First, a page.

Ah, total chaos. The first sub was tight and theorectically only possible to complete by stopping on a tight turn through the trees. Very slippery exit which I managed to clean. The next, Section 12, was probably impossible to clean [[Best score on the day was infact Peter Salt, with the only 2 of the day]]. Lots of mud and camber turns round trees meant you got your free down and opened up the throttle.

Took the wrong like on Section 13, 5. Section 14 needed grip to turn into speed and jump the gully at the bottom. Gav showed the way and cleaned it, whilst I’ve 5 it with a relatively poor effort in the end.

Single sub in the stream at Ridgeway Farm and not for the first time on a South Birmingham trial, the section crossed back over itself; confusing. A slippery exit took a couple from me. Then back to Long Lane and the start of the second lap.

A slack 5, on the same step I ‘5”d the previous year was probably inevitable as Jack Parker was there with his camera. My only 2 claims to fame in TMX have not actually got me on the bike (infact the bike has hardly been visible in either picture, shame really as its a nice bike).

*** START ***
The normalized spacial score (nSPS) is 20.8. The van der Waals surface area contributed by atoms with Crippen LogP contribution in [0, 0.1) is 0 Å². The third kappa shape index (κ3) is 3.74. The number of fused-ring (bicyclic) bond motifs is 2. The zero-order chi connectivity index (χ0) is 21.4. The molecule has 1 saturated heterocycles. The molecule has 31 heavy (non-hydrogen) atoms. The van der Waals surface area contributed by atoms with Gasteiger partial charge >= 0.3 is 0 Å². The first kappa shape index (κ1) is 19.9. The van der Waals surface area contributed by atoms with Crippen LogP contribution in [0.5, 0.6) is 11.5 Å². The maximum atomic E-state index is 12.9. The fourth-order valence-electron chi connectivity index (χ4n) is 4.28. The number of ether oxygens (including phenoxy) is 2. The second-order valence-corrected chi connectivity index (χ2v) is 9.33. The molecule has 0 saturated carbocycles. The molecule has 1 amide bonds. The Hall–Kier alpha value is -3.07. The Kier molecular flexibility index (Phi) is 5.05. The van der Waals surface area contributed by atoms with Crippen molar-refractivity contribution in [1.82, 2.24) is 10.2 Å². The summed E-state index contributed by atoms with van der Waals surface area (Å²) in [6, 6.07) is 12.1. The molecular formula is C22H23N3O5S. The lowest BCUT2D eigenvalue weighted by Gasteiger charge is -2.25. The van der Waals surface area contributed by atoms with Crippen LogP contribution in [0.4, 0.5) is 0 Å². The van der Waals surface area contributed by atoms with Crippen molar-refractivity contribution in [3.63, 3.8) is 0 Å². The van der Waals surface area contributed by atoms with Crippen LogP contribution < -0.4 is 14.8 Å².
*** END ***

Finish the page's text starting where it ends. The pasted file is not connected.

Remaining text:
Back on the A49 and the handling of the bike of the road was a little wierd, with rather strange noises. Arriving at Hatton confirmed that I’d got a front wheel puncture and a quick squirt from the pump showed it as terminal. Gavin rightly pointed out that it was unlikely to effect my riding and final scores and a clean and a 2 on the double sub proved this.

Run wot you brung

More mud in Hatton 2, the exit of the second sub had attacted a crowd (the observer, 2 guys and a dog) and it was interesting to see on the way into the group,various bits of old British bike exiting the section at speed….sideways. I attempted to select 3rd gear on the final turn, failed, missed the slot in the mud but still got out for a three.

Back to Marshbrook. Its a weird day when your best rides of the day end in a 5 and a 3. Did 90% of the1st sub, including a launch off the stream bank to avoid whacking the completely flat front tyre on the rocks below, before the marker lodged itself between fork tube and spokes.